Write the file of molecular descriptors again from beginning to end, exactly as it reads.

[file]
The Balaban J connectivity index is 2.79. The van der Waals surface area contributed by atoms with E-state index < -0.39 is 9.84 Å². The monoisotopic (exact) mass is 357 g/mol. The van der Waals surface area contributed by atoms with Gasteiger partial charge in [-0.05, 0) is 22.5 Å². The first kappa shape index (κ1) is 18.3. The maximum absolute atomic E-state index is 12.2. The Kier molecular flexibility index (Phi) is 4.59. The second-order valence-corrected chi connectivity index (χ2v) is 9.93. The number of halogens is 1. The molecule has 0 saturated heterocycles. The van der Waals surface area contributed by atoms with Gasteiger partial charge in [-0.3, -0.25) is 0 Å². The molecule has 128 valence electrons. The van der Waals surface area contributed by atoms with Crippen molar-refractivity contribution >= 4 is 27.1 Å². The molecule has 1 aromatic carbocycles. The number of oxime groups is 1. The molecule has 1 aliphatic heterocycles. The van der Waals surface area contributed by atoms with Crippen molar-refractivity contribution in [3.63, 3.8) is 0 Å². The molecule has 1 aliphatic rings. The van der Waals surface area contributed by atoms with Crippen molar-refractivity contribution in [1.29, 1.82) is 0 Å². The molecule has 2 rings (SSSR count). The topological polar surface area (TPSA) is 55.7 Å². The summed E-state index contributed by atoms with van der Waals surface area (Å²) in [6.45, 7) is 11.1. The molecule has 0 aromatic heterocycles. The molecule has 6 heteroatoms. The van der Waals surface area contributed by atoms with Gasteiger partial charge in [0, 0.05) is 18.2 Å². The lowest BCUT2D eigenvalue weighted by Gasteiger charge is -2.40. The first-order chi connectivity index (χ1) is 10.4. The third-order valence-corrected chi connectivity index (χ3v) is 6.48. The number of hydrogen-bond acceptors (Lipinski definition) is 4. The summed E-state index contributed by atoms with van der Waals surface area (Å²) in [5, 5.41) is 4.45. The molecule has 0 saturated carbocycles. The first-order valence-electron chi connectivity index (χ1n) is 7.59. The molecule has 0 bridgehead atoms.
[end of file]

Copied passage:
The Balaban J connectivity index is 2.79. The van der Waals surface area contributed by atoms with E-state index < -0.39 is 9.84 Å². The monoisotopic (exact) mass is 357 g/mol. The van der Waals surface area contributed by atoms with Gasteiger partial charge in [-0.05, 0) is 22.5 Å². The first kappa shape index (κ1) is 18.3. The maximum absolute atomic E-state index is 12.2. The Kier molecular flexibility index (Phi) is 4.59. The second-order valence-corrected chi connectivity index (χ2v) is 9.93. The number of halogens is 1. The molecule has 0 saturated heterocycles. The van der Waals surface area contributed by atoms with Gasteiger partial charge in [-0.3, -0.25) is 0 Å². The molecule has 128 valence electrons. The van der Waals surface area contributed by atoms with Crippen molar-refractivity contribution >= 4 is 27.1 Å². The molecule has 1 aromatic carbocycles. The number of oxime groups is 1. The molecule has 1 aliphatic heterocycles. The van der Waals surface area contributed by atoms with Crippen molar-refractivity contribution in [3.63, 3.8) is 0 Å². The molecule has 1 aliphatic rings. The van der Waals surface area contributed by atoms with Crippen molar-refractivity contribution in [1.29, 1.82) is 0 Å². The molecule has 2 rings (SSSR count). The topological polar surface area (TPSA) is 55.7 Å². The summed E-state index contributed by atoms with van der Waals surface area (Å²) in [6.45, 7) is 11.1. The molecule has 0 aromatic heterocycles. The molecule has 6 heteroatoms. The van der Waals surface area contributed by atoms with Gasteiger partial charge in [0, 0.05) is 18.2 Å². The lowest BCUT2D eigenvalue weighted by Gasteiger charge is -2.40. The first-order chi connectivity index (χ1) is 10.4. The third-order valence-corrected chi connectivity index (χ3v) is 6.48. The number of hydrogen-bond acceptors (Lipinski definition) is 4. The summed E-state index contributed by atoms with van der Waals surface area (Å²) in [5, 5.41) is 4.45. The molecule has 0 saturated carbocycles. The first-order valence-electron chi connectivity index (χ1n) is 7.59. The molecule has 0 bridgehead atoms.